Argentina, 1961

Elizabeth Aro, always sensitive to themes related to nature, memory, the female condition, and the concept of the “other,” seen from the perspective of someone who, in the first person, belongs to two different cultures and has experienced physical and cultural migration, is a precious opportunity to delve deeply into the imaginative and profoundly emotional world of the artist. It starts with her ability to engage with different techniques: drawing, photography, but above all sculpture, created using precious fabrics that she sews, molds, and embroiders herself, often expanding them to decidedly installative dimensions in dialogue with the architecture that hosts them, private galleries, and public spaces.
Her sculptures give life, with delicacy and at the same time incisiveness, to a true landscape of the soul that draws inspiration from literary sources, dreams, and reflections on the continuous changes that human beings are called to face. In her art, they find the lyrical key of metaphor and allusiveness, filtered through the poetry and lightness of a refined and complex practice.
A lightness that goes from material to thematic: delicate and oversized flowers, flames like many small souls, impalpable wings, sinuous trees and dense branches of leaves, but also unexpectedly soft fabric turned barbed wires, reversing their repulsive meaning – taken for granted – as thorns finally rendered harmless.
Therefore, the transition from fabric weaving to forging in precious metal of this personal vocabulary is consistent and particularly moving: jewelry, like weaving, carries an ancient non-verbal language, loaded with expressive and ritual force, of which it has always been a bearer. Adorning oneself is one of the earliest expressive codes of humankind, and Elizabeth considers it as such, reinterpreting it with contemporary visions closest to her, which have shaped her personal cultural heritage.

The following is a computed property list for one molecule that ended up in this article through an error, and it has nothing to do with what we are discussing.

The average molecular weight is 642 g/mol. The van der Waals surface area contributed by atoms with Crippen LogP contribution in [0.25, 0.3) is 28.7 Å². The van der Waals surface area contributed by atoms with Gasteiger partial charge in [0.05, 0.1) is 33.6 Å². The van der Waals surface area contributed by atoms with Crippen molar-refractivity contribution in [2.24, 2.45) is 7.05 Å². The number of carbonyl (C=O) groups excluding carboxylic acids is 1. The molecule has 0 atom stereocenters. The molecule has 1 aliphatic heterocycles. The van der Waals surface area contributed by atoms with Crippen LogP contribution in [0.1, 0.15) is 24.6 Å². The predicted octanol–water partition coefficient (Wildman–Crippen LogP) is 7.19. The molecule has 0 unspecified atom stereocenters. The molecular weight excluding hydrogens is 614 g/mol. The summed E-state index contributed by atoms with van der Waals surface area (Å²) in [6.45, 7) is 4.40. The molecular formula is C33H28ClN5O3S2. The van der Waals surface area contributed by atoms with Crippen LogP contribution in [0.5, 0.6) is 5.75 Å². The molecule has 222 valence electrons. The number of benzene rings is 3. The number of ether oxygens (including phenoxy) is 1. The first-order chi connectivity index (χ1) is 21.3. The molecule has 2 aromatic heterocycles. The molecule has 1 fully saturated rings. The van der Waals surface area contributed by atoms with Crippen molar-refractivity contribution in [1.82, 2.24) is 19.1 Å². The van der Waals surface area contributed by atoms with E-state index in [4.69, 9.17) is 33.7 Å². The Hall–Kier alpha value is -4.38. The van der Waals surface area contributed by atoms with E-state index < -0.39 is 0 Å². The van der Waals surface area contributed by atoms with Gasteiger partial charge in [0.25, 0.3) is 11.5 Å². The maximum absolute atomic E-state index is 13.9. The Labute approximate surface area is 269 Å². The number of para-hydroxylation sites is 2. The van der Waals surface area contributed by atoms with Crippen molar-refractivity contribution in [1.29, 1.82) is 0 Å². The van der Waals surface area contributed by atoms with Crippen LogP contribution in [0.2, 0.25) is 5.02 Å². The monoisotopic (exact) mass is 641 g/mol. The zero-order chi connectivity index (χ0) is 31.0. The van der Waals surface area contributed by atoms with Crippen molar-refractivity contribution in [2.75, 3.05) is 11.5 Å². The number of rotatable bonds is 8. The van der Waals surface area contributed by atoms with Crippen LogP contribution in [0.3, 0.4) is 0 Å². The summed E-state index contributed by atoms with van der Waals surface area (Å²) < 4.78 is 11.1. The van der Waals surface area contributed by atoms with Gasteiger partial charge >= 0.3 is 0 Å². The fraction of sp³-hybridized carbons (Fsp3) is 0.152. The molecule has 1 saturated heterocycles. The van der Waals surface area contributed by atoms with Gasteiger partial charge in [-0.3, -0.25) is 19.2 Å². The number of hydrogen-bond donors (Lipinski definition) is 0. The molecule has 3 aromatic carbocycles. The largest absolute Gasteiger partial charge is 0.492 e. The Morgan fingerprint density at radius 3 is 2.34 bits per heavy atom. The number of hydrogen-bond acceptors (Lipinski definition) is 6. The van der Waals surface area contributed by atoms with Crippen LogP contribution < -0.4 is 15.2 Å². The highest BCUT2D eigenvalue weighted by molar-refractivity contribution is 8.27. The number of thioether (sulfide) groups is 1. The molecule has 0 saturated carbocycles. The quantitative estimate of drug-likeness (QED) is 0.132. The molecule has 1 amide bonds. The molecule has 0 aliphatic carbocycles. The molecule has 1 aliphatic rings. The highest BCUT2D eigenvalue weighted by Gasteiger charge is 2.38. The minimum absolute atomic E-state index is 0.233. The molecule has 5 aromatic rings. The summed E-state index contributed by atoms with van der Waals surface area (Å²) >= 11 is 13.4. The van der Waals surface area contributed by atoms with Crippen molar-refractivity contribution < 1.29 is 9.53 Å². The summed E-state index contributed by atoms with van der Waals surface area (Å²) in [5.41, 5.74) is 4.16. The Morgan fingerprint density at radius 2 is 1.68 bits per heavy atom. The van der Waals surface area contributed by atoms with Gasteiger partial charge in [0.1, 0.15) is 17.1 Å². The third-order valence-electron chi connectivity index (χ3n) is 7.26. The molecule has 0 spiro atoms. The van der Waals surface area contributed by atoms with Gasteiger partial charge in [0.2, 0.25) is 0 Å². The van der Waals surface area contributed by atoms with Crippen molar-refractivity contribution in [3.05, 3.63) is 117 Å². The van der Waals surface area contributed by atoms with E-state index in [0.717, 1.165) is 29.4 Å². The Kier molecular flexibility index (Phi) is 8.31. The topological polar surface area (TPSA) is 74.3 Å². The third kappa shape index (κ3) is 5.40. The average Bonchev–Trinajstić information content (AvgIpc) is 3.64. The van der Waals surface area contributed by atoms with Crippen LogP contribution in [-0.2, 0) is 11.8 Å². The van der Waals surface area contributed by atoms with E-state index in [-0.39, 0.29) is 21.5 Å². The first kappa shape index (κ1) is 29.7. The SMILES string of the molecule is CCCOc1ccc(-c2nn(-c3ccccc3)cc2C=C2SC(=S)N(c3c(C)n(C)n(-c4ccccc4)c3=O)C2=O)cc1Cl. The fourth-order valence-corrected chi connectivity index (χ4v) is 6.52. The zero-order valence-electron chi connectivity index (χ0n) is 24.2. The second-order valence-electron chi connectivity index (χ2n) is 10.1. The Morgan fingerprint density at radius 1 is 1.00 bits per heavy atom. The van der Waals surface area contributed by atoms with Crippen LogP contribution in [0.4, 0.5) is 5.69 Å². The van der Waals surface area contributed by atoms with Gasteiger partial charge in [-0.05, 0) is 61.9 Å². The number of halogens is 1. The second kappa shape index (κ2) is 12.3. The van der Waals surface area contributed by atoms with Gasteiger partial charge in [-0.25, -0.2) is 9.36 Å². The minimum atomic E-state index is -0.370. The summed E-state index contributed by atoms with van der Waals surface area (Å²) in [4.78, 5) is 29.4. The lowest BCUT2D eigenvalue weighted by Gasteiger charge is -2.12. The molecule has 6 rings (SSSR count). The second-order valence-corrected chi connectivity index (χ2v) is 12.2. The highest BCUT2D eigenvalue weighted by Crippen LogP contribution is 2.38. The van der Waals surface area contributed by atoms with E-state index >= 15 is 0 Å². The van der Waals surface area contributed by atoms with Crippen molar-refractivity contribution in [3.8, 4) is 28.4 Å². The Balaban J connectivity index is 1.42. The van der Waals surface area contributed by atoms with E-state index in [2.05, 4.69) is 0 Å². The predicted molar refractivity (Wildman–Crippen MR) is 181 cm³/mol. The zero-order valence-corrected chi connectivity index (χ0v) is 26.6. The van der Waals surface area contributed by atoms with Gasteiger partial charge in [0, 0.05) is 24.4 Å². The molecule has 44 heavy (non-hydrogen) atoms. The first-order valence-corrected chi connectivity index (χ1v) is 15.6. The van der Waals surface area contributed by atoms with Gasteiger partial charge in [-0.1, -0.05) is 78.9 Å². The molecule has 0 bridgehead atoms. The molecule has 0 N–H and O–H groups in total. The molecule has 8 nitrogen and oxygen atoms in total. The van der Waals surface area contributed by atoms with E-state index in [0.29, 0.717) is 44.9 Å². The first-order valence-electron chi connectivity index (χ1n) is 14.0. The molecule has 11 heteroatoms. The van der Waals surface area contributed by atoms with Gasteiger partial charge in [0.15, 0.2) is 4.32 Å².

From being an installation, the artwork becomes wearable in a natural transfer, at times unstoppable and touching, like a dreamlike projection that turns from sculpture into a talisman, protection, poetic declaration, self-affirmation. The daily choice to wear a flame or many small flames becomes a sign of life and passion, a wing like a desire, a rose, a barbed wire – made innocent and precious – as a declaration of strength and female empowerment, but not only that: signs of a silent and gentle revolution, courageous and full of grace and wonder.


Elizabeth Aro (Buenos Aires) lives and works in Milan. He studied at the University of Fine Arts Prilidiano Pueyrredón in Buenos Aires before moving to Madrid, where he lived until 2005. In 1991 she was the youngest artist to be invited to participate in the innovative group exhibition “La Escuela del Sur, el taller de Torres García y su legado” at the Museo Nacional Reina Sofía in Madrid; In 2004 she was the first Argentine woman to present a solo exhibition in this same museum.

Espacio Uno, Museo Nacional Reina Sofía, Madrid (2004); Santa Sangre, Moritzkirche, Augsburg (2015); Los Otros, Ex Chiesa di San Carpoforo/Accademia di Brera, Milano (2015); Mundo e Los otros, Gagliardi e Domke, Torino (2016); Provisorio para siempre, Galleria Canepaneri, Genova (2017); Brumas, Nuova Galleria Morone, Milano (2018); Le Fil du Monde, Fondazione Filatoio Rosso Caraglio, Cuneo (2018); Dreaming in Red, Chateau La Napoule, Mandieliu, France (2019).

La Escuela del Sur, el taller de Torres García y su legado Archer M. Huntington Gallery (Austin), Museo Monterrey (1991); Il filo raccontato, MART, Museo di Arte Moderna e Contemporanea di Trento e Rovereto (2002); Take me with you, Mori Museum (Tokyo, 2006); Biennale Internationale de L’Art Contemporain, Casablanca (2016); BienNolo, Ex fabbrica Cova, Milano, (2019); La rivoluzione siamo Noi – Collezionismo Italiano Contemporaneo, XNL Piacenza Contemporanea (2020).